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You've Come a Long Way, Baby!

A century of fashion innovation, novelty, and faux pas

By Dara Colwell

While fashion largely remains in the eye of the beholder, clothing has always served its purpose--be it social, sexual, cultural, or individual. Since man evolved from his naked-ape status (and because nudity is often perceived as a threat), he has cloaked himself in threads, accentuated this, minimized that, tucked those neatly away and managed to avoid sitting on cold surfaces unprepared.

Now that we've arrived at the early 21st century, fashion will no doubt take new, unexpected turns. But one thing remains certain: Western fashion has gone through such rapid changes and bizarre extremes that looking back inevitably evokes morbid fascination.

What better time to start than at the turn of the last century. The popular figure at the time was the "Grecian bend"--a pigeon-breasted bosom, tiny corseted waist, and full swayback hips.

The corset itself had appeared in the late 19th century and caused considerable debate. The popular practice of tight-lacing and the inward-curving busk at the corset's front raised the question whether it was harmful to the wearer's health. (Pretty much a no-brainer.) Dress was, of course, exceedingly formal and reflected social status.

The 1920s was a decade notorious for scandalous changes in fashion, drinking habits, and Mafia activity. It was the era of the streamlined, curveless figure. Skirts fell sordidly short, between the knee and mid-calf depending on the season, and formal clothes hardly differed from casual ones. Clothing was straight, hairstyles were tomboyish, and fashion was much less restrictive, giving both sexes ample room to run when the cops crashed the local speakeasy.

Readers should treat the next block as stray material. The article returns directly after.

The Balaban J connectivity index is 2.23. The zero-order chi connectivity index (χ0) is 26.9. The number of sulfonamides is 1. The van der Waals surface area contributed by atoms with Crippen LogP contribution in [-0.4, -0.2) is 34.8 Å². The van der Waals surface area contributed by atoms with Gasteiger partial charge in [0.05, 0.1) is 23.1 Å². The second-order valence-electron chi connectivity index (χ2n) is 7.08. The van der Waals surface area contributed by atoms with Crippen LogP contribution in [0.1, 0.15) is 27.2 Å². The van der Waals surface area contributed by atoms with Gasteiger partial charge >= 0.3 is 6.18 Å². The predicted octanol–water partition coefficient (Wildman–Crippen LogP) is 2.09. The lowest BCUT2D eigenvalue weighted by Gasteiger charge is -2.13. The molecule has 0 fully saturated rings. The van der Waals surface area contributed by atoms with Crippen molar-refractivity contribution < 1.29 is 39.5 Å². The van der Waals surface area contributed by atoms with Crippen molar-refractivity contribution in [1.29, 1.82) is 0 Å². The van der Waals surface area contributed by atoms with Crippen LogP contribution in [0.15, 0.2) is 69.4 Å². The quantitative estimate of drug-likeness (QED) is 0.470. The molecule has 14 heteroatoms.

Let's skip to the bouncy and bubbly '50s (the previous two decades everyone dressed like their parents), a time when cardigan twin-sets were all the rage. Full-length, shawl-collared coats and furs draped glamorously across the shoulders of starlets. Women waltzed into rooms in full, wide skirts layered in taffeta, while men--who still dressed like their fathers--wore casual sweaters. Of course there were also the incredibly engineered bullet bras, which will likely cause us to mix metaphors, so we'll mention them only in passing.

The '60s signaled a time of fashion innovation: PVC designs, straight Nehru jackets, shapeless capes, tweed reversible coats, and--who can forget--the miniskirt.

Because '70s retro fashion is currently en vogue, there's little need to go into polyester three-piece suits, platform shoes, floral muumuus and free-flowing bell-bottoms. Just watch That '70s Show.

As for the '80s slew of grotesque fashion--skinny leather ties, ripped sweatshirts, suburban punk fashion, and bandannas--some things deserve to be forgotten by history.

Today, fashion seems influenced more by advertising and our television screen than, say, those bra-burning episodes of yesteryear. But it's also more fun. There are fewer constraints dictating what is formal or casual, office wear or leisure.

So whatever the fashion era, the next time "What could they have been thinking?!" flits through the unschooled mind, just remember: Decades from now, you might have to explain that those sausage-casings you donned in the '80s were actually jeans.

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From the October 3-9, 2002 issue of the North Bay Bohemian.

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